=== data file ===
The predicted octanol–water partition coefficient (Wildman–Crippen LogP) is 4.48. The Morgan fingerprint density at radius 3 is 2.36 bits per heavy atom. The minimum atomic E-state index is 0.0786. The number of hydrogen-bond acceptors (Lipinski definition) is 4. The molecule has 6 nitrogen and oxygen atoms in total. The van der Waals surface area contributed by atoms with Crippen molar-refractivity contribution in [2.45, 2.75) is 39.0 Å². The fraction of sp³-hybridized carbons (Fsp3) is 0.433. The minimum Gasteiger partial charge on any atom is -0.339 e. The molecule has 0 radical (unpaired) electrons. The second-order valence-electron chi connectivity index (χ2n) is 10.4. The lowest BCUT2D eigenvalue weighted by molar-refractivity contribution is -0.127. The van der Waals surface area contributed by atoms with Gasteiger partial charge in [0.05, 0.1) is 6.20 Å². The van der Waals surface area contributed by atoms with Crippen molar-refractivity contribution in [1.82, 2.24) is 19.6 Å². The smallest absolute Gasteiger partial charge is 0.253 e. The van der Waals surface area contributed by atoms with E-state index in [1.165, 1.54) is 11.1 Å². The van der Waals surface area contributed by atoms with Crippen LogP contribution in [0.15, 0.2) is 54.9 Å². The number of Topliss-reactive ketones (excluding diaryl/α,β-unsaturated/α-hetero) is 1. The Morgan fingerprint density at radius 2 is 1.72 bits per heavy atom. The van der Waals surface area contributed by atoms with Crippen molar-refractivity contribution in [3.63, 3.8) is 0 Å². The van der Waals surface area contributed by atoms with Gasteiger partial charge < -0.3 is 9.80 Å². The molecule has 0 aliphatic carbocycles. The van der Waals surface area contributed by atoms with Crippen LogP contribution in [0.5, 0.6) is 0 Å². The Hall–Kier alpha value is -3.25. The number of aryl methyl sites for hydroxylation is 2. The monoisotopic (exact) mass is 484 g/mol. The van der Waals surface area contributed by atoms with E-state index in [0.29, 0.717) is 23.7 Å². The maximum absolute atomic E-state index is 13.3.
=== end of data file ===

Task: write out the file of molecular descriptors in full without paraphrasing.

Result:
The predicted octanol–water partition coefficient (Wildman–Crippen LogP) is 4.48. The Morgan fingerprint density at radius 3 is 2.36 bits per heavy atom. The minimum atomic E-state index is 0.0786. The number of hydrogen-bond acceptors (Lipinski definition) is 4. The molecule has 6 nitrogen and oxygen atoms in total. The van der Waals surface area contributed by atoms with Crippen molar-refractivity contribution in [2.45, 2.75) is 39.0 Å². The fraction of sp³-hybridized carbons (Fsp3) is 0.433. The minimum Gasteiger partial charge on any atom is -0.339 e. The molecule has 0 radical (unpaired) electrons. The second-order valence-electron chi connectivity index (χ2n) is 10.4. The lowest BCUT2D eigenvalue weighted by molar-refractivity contribution is -0.127. The van der Waals surface area contributed by atoms with Gasteiger partial charge in [0.05, 0.1) is 6.20 Å². The van der Waals surface area contributed by atoms with Crippen molar-refractivity contribution in [1.82, 2.24) is 19.6 Å². The smallest absolute Gasteiger partial charge is 0.253 e. The van der Waals surface area contributed by atoms with E-state index in [1.165, 1.54) is 11.1 Å². The van der Waals surface area contributed by atoms with Crippen LogP contribution in [0.15, 0.2) is 54.9 Å². The number of Topliss-reactive ketones (excluding diaryl/α,β-unsaturated/α-hetero) is 1. The Morgan fingerprint density at radius 2 is 1.72 bits per heavy atom. The van der Waals surface area contributed by atoms with Crippen molar-refractivity contribution in [3.63, 3.8) is 0 Å². The van der Waals surface area contributed by atoms with Gasteiger partial charge < -0.3 is 9.80 Å². The molecule has 0 aliphatic carbocycles. The van der Waals surface area contributed by atoms with Crippen LogP contribution in [0.5, 0.6) is 0 Å². The Hall–Kier alpha value is -3.25. The number of aryl methyl sites for hydroxylation is 2. The monoisotopic (exact) mass is 484 g/mol. The van der Waals surface area contributed by atoms with E-state index in [0.29, 0.717) is 23.7 Å². The maximum absolute atomic E-state index is 13.3.